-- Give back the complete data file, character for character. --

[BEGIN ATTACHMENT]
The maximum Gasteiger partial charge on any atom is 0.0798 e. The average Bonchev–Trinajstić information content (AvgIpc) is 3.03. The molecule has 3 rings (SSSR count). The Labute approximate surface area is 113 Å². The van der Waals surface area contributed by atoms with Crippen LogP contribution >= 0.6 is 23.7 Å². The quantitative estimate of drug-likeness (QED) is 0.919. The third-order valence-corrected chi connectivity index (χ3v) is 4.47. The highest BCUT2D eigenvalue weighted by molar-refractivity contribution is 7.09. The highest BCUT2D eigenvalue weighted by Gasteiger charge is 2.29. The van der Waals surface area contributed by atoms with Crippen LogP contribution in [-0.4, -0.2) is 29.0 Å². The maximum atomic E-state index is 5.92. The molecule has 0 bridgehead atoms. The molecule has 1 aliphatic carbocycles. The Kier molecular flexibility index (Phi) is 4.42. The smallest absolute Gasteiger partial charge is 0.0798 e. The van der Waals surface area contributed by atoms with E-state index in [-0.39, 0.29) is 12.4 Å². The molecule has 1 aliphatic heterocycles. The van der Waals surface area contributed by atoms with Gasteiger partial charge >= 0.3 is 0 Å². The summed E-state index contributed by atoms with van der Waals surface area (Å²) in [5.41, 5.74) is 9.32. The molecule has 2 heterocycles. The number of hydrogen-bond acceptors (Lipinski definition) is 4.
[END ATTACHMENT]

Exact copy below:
The maximum Gasteiger partial charge on any atom is 0.0798 e. The average Bonchev–Trinajstić information content (AvgIpc) is 3.03. The molecule has 3 rings (SSSR count). The Labute approximate surface area is 113 Å². The van der Waals surface area contributed by atoms with Crippen LogP contribution >= 0.6 is 23.7 Å². The quantitative estimate of drug-likeness (QED) is 0.919. The third-order valence-corrected chi connectivity index (χ3v) is 4.47. The highest BCUT2D eigenvalue weighted by molar-refractivity contribution is 7.09. The highest BCUT2D eigenvalue weighted by Gasteiger charge is 2.29. The van der Waals surface area contributed by atoms with Crippen LogP contribution in [-0.4, -0.2) is 29.0 Å². The maximum atomic E-state index is 5.92. The molecule has 0 bridgehead atoms. The molecule has 1 aliphatic carbocycles. The Kier molecular flexibility index (Phi) is 4.42. The smallest absolute Gasteiger partial charge is 0.0798 e. The van der Waals surface area contributed by atoms with E-state index in [-0.39, 0.29) is 12.4 Å². The molecule has 1 aliphatic heterocycles. The van der Waals surface area contributed by atoms with Gasteiger partial charge >= 0.3 is 0 Å². The summed E-state index contributed by atoms with van der Waals surface area (Å²) in [5.41, 5.74) is 9.32. The molecule has 2 heterocycles. The number of hydrogen-bond acceptors (Lipinski definition) is 4.